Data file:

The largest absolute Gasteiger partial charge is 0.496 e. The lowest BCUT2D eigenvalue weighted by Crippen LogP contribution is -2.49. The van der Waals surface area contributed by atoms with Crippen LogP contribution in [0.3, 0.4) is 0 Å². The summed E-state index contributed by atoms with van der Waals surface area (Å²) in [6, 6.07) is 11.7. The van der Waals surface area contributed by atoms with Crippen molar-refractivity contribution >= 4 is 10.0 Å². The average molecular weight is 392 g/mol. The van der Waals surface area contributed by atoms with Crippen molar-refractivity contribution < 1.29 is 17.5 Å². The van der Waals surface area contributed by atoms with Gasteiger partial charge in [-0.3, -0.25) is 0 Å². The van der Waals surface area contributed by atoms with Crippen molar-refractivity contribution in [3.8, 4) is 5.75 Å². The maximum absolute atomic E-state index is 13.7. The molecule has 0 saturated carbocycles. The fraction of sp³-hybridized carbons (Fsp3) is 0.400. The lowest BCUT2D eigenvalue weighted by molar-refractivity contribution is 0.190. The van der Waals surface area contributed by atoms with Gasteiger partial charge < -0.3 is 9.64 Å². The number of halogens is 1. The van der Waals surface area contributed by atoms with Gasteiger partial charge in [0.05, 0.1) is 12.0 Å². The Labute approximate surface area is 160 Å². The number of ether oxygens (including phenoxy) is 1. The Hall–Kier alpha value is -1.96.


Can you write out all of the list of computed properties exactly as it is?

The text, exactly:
The largest absolute Gasteiger partial charge is 0.496 e. The lowest BCUT2D eigenvalue weighted by Crippen LogP contribution is -2.49. The van der Waals surface area contributed by atoms with Crippen LogP contribution in [0.3, 0.4) is 0 Å². The summed E-state index contributed by atoms with van der Waals surface area (Å²) in [6, 6.07) is 11.7. The van der Waals surface area contributed by atoms with Crippen molar-refractivity contribution >= 4 is 10.0 Å². The average molecular weight is 392 g/mol. The van der Waals surface area contributed by atoms with Crippen molar-refractivity contribution < 1.29 is 17.5 Å². The van der Waals surface area contributed by atoms with Gasteiger partial charge in [-0.3, -0.25) is 0 Å². The van der Waals surface area contributed by atoms with Crippen molar-refractivity contribution in [3.8, 4) is 5.75 Å². The maximum absolute atomic E-state index is 13.7. The molecule has 0 saturated carbocycles. The fraction of sp³-hybridized carbons (Fsp3) is 0.400. The lowest BCUT2D eigenvalue weighted by molar-refractivity contribution is 0.190. The van der Waals surface area contributed by atoms with Gasteiger partial charge < -0.3 is 9.64 Å². The number of halogens is 1. The van der Waals surface area contributed by atoms with Gasteiger partial charge in [0.05, 0.1) is 12.0 Å². The Labute approximate surface area is 160 Å². The number of ether oxygens (including phenoxy) is 1. The Hall–Kier alpha value is -1.96.